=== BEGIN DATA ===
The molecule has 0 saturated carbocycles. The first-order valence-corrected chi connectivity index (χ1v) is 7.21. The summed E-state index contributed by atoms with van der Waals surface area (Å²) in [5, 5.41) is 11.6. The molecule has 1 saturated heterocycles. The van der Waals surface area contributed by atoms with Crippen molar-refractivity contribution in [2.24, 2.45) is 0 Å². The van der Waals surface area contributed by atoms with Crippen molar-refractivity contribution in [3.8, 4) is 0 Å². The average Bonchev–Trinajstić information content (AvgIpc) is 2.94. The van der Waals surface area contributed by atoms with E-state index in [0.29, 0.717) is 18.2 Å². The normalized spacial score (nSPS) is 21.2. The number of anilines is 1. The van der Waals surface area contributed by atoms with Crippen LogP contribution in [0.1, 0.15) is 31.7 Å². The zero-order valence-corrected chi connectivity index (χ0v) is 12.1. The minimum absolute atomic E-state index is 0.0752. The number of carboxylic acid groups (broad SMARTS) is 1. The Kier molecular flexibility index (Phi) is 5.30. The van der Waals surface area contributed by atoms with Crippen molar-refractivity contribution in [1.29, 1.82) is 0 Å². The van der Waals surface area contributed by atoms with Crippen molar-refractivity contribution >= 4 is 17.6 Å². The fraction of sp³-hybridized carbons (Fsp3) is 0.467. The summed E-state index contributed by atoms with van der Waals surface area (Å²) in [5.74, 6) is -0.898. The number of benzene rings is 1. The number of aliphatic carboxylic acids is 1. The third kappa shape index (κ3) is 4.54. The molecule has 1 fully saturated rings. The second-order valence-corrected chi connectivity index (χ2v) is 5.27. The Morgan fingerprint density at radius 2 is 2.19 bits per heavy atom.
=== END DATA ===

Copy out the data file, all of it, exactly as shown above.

The molecule has 0 saturated carbocycles. The first-order valence-corrected chi connectivity index (χ1v) is 7.21. The summed E-state index contributed by atoms with van der Waals surface area (Å²) in [5, 5.41) is 11.6. The molecule has 1 saturated heterocycles. The van der Waals surface area contributed by atoms with Crippen molar-refractivity contribution in [2.24, 2.45) is 0 Å². The van der Waals surface area contributed by atoms with Crippen molar-refractivity contribution in [3.8, 4) is 0 Å². The average Bonchev–Trinajstić information content (AvgIpc) is 2.94. The van der Waals surface area contributed by atoms with E-state index in [0.29, 0.717) is 18.2 Å². The normalized spacial score (nSPS) is 21.2. The number of anilines is 1. The van der Waals surface area contributed by atoms with Crippen LogP contribution in [0.1, 0.15) is 31.7 Å². The zero-order valence-corrected chi connectivity index (χ0v) is 12.1. The minimum absolute atomic E-state index is 0.0752. The number of carboxylic acid groups (broad SMARTS) is 1. The Kier molecular flexibility index (Phi) is 5.30. The van der Waals surface area contributed by atoms with Crippen molar-refractivity contribution in [1.29, 1.82) is 0 Å². The van der Waals surface area contributed by atoms with Crippen molar-refractivity contribution >= 4 is 17.6 Å². The fraction of sp³-hybridized carbons (Fsp3) is 0.467. The summed E-state index contributed by atoms with van der Waals surface area (Å²) in [5.74, 6) is -0.898. The number of benzene rings is 1. The number of aliphatic carboxylic acids is 1. The third kappa shape index (κ3) is 4.54. The molecule has 1 fully saturated rings. The second-order valence-corrected chi connectivity index (χ2v) is 5.27. The Morgan fingerprint density at radius 2 is 2.19 bits per heavy atom.